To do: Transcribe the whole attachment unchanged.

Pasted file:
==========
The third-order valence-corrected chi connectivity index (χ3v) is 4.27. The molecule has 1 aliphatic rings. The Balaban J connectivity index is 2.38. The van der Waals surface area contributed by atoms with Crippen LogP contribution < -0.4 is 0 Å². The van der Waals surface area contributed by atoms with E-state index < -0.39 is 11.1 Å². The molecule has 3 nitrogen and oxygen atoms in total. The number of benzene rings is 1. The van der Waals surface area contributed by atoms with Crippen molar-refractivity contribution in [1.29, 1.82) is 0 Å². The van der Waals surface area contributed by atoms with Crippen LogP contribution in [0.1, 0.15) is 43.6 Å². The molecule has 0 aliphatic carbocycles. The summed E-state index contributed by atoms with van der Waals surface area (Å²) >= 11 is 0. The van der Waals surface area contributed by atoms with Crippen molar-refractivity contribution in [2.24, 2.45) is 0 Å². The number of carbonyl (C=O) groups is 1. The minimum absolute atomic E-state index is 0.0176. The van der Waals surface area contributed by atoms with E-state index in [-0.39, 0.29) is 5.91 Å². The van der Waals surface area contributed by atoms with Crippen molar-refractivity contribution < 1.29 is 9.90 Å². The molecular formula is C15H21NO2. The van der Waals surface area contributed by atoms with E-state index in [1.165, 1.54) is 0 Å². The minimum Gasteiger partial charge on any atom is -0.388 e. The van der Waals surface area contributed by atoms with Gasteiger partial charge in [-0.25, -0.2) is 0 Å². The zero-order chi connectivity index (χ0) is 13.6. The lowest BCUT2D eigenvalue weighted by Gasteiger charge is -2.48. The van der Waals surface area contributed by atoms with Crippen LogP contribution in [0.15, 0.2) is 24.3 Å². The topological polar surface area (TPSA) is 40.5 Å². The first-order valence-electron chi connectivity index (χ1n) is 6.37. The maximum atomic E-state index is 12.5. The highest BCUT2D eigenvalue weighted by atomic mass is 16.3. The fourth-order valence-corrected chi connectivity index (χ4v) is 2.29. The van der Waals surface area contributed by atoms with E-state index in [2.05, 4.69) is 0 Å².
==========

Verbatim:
The third-order valence-corrected chi connectivity index (χ3v) is 4.27. The molecule has 1 aliphatic rings. The Balaban J connectivity index is 2.38. The van der Waals surface area contributed by atoms with Crippen LogP contribution < -0.4 is 0 Å². The van der Waals surface area contributed by atoms with E-state index < -0.39 is 11.1 Å². The molecule has 3 nitrogen and oxygen atoms in total. The number of benzene rings is 1. The van der Waals surface area contributed by atoms with Crippen molar-refractivity contribution in [1.29, 1.82) is 0 Å². The van der Waals surface area contributed by atoms with Crippen LogP contribution in [0.1, 0.15) is 43.6 Å². The molecule has 0 aliphatic carbocycles. The summed E-state index contributed by atoms with van der Waals surface area (Å²) >= 11 is 0. The van der Waals surface area contributed by atoms with Crippen molar-refractivity contribution in [2.24, 2.45) is 0 Å². The number of carbonyl (C=O) groups is 1. The minimum absolute atomic E-state index is 0.0176. The van der Waals surface area contributed by atoms with E-state index in [-0.39, 0.29) is 5.91 Å². The van der Waals surface area contributed by atoms with Crippen molar-refractivity contribution < 1.29 is 9.90 Å². The molecular formula is C15H21NO2. The van der Waals surface area contributed by atoms with E-state index in [1.165, 1.54) is 0 Å². The minimum Gasteiger partial charge on any atom is -0.388 e. The van der Waals surface area contributed by atoms with Gasteiger partial charge in [-0.25, -0.2) is 0 Å². The zero-order chi connectivity index (χ0) is 13.6. The lowest BCUT2D eigenvalue weighted by Gasteiger charge is -2.48. The van der Waals surface area contributed by atoms with Crippen LogP contribution in [0.15, 0.2) is 24.3 Å². The topological polar surface area (TPSA) is 40.5 Å². The first-order valence-electron chi connectivity index (χ1n) is 6.37. The maximum atomic E-state index is 12.5. The highest BCUT2D eigenvalue weighted by atomic mass is 16.3. The fourth-order valence-corrected chi connectivity index (χ4v) is 2.29. The van der Waals surface area contributed by atoms with E-state index in [2.05, 4.69) is 0 Å².